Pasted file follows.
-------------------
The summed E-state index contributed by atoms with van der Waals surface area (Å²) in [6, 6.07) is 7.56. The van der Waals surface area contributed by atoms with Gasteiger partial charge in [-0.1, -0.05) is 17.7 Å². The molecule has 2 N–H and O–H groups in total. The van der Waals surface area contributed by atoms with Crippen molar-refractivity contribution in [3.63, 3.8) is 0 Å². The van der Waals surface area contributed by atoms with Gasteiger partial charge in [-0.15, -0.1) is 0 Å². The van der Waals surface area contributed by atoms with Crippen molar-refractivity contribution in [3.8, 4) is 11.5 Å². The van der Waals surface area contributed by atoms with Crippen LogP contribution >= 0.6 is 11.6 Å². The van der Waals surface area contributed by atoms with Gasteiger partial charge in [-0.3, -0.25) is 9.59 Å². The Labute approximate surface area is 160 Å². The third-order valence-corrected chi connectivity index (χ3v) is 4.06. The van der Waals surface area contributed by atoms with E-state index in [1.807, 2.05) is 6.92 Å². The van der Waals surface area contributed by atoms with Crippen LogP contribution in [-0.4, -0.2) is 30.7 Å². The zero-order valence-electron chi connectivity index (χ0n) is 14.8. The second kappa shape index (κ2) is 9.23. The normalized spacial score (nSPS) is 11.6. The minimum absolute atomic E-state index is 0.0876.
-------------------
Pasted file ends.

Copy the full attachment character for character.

The summed E-state index contributed by atoms with van der Waals surface area (Å²) in [6, 6.07) is 7.56. The van der Waals surface area contributed by atoms with Gasteiger partial charge in [-0.1, -0.05) is 17.7 Å². The molecule has 2 N–H and O–H groups in total. The van der Waals surface area contributed by atoms with Crippen molar-refractivity contribution in [3.63, 3.8) is 0 Å². The van der Waals surface area contributed by atoms with Gasteiger partial charge in [-0.15, -0.1) is 0 Å². The van der Waals surface area contributed by atoms with Crippen molar-refractivity contribution in [3.8, 4) is 11.5 Å². The van der Waals surface area contributed by atoms with Crippen LogP contribution >= 0.6 is 11.6 Å². The van der Waals surface area contributed by atoms with Gasteiger partial charge in [-0.3, -0.25) is 9.59 Å². The Labute approximate surface area is 160 Å². The third-order valence-corrected chi connectivity index (χ3v) is 4.06. The van der Waals surface area contributed by atoms with E-state index in [1.807, 2.05) is 6.92 Å². The van der Waals surface area contributed by atoms with Crippen LogP contribution in [-0.4, -0.2) is 30.7 Å². The zero-order valence-electron chi connectivity index (χ0n) is 14.8. The second kappa shape index (κ2) is 9.23. The normalized spacial score (nSPS) is 11.6. The minimum absolute atomic E-state index is 0.0876.